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Digital Health Summit videos: Loudmouth patients

As I noted last week, I moderated a panel at the Digital Health Summit at International CES on “loudmouth patients.” Aside from a slight technical glitch in which the “Seinfeld” clip I shared here didn’t play during the presentation and me misidentifying an audience questioner, it was, IMHO, one of the best sessions of the two-day conference. As the moderator, I owe that to my panelists.

Hugo Campos and Donna Cryer told their compelling stories, while Greg Matthews discussed some new research he did, looking for patterns in online physician-patient interactions.

Afterward, video producer Tim Reha pulled each of us aside to chat on camera for “Digital Health Summit Live” interviews. I talked, possibly awkwardly, about what the other panelists said during the session, then they told their own stories in far more detail and precision than I could offer. I have to say I deftly positioned myself as an empowered, loudmouth patient myself. My physicians, consider yourself warned.

 

Here’s Campos discussing his compelling story:

 

And Matthews explains his research:

If any video of Cryer surfaces, I will be sure to add it.

January 13, 2014 I Written By

I'm a freelance healthcare journalist, specializing in health IT, mobile health, healthcare quality, hospital/physician practice management and healthcare finance.

Kill your fax machine (redux) and watch out for HIPAA violations

Today, noted medical informatics professor and professional Dr. Bill Hersh had this exchange on Twitter with his daughter, a new medical student.

 

Later today, I stopped to pick up my mail in this multi-unit building and saw this sticking out of someone else’s mailbox.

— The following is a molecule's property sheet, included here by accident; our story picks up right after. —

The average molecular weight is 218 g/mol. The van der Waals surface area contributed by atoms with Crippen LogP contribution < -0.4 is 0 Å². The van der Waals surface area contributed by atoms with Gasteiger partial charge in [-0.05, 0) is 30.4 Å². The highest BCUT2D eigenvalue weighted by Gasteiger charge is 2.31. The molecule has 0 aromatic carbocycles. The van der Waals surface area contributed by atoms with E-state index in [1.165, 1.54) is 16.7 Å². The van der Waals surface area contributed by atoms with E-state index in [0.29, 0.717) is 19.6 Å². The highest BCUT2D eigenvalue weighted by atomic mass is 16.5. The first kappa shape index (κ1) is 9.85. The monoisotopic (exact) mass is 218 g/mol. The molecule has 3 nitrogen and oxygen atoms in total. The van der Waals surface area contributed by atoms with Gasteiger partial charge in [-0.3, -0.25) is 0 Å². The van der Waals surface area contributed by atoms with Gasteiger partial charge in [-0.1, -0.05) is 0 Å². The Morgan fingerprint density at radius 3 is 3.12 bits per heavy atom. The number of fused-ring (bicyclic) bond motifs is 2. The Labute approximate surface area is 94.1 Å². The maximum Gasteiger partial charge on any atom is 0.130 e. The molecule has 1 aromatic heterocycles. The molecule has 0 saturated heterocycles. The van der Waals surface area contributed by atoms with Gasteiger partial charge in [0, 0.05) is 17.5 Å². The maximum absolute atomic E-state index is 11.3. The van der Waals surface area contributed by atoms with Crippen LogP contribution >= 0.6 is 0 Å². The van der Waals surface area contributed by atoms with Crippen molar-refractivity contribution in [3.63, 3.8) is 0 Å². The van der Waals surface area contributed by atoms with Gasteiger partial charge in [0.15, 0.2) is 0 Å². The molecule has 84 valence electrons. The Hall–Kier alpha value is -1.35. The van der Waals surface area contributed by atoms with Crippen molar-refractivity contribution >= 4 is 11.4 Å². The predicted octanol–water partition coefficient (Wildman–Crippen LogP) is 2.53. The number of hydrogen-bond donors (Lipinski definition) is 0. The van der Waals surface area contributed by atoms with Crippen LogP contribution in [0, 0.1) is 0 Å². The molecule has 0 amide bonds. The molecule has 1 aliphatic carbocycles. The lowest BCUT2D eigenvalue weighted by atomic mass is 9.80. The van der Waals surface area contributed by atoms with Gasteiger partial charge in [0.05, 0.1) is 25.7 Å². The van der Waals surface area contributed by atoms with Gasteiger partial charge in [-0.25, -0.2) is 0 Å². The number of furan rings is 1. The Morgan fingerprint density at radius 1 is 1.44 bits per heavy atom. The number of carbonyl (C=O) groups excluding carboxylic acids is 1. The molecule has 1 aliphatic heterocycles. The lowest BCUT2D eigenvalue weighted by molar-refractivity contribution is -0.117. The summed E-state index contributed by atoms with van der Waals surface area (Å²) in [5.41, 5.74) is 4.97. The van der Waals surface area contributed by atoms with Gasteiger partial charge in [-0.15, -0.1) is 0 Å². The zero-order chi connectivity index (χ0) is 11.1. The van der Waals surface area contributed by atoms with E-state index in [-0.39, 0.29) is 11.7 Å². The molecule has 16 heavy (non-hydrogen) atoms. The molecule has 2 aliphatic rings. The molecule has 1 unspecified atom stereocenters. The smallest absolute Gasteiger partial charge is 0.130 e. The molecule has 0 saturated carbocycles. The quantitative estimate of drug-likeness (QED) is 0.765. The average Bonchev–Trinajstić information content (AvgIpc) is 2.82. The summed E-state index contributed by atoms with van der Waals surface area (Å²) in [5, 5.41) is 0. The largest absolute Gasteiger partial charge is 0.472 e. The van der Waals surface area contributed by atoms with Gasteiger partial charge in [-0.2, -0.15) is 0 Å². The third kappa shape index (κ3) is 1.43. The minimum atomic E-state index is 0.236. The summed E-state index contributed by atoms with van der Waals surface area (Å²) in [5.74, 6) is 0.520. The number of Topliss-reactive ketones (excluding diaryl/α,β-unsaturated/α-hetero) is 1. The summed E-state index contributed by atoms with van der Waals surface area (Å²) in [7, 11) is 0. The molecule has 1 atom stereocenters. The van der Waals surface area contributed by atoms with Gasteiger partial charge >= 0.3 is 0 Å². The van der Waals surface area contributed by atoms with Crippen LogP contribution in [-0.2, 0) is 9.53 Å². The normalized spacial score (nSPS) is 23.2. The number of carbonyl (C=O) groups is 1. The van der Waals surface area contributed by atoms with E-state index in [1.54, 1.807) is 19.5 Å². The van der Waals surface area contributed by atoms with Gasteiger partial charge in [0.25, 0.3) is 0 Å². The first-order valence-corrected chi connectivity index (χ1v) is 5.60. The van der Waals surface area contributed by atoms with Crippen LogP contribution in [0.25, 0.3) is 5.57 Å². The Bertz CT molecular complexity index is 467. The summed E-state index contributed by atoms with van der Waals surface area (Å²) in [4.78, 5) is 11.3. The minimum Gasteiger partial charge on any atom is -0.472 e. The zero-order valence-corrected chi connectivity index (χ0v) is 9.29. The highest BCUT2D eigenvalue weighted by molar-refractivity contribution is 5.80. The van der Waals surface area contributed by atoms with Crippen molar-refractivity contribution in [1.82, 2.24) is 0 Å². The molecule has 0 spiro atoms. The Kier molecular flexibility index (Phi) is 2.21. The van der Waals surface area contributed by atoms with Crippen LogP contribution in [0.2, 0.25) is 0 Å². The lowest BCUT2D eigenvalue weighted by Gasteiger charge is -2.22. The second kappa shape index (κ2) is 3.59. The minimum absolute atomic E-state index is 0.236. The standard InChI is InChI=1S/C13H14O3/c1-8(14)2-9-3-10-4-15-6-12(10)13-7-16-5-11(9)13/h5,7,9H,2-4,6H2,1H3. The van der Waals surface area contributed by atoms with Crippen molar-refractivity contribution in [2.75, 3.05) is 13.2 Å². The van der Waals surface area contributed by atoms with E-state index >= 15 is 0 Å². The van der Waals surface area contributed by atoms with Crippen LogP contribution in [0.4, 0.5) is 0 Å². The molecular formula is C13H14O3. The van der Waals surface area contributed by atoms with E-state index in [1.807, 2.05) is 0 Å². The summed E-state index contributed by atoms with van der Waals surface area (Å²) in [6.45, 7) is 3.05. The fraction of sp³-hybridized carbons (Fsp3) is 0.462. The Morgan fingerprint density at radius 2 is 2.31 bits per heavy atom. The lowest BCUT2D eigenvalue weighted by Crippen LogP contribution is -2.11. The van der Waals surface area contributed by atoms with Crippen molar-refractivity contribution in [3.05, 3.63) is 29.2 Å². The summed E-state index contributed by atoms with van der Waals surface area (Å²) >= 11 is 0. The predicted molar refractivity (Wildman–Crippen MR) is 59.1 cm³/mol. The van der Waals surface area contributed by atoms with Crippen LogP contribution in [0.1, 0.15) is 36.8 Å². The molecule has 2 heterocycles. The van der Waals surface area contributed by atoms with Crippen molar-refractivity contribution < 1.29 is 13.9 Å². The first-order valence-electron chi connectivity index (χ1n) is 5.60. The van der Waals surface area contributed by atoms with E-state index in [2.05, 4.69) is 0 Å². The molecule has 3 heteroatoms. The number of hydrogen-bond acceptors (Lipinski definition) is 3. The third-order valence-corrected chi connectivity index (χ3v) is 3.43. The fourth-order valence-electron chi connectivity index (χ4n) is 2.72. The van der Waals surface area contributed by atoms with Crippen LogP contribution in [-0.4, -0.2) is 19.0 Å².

A HIPAA violation waiting to happen

A HIPAA violation waiting to happen

That’s right, it’s a “personal and confidential” letter from Quest Diagnostics, presumably either medical test results or a bill. Either way, it’s a HIPAA violation waiting to happen. In fact, it’s probably already a HIPAA violation because people now know what lab this person used. The envelope is hanging out of this mailbox because it was misdelivered and whoever got it by accident placed it there for the intended recipient. But who’s to say it does wind up in the right hands before someone opens it?

Anyone who thinks paper is still a safeguard against privacy and security breaches, raise your hand. (Crickets.) Sure, electronic transmissions can be intercepted and databases hacked, but if you take the time to encrypt them, you lessen the risk. And should there be a breach, the audit trail that HIPAA requires can help investigators pinpoint the culprit and create a disincentive for employees to leak data.

As for the fax, it’s sadly ironic that a twentysomething is encountering a fax machine for the first time when she enters a healthcare environment. Kill your fax machine! It’s 2014. Why are we still using 1980s technology to transfer health information?

I Written By

I'm a freelance healthcare journalist, specializing in health IT, mobile health, healthcare quality, hospital/physician practice management and healthcare finance.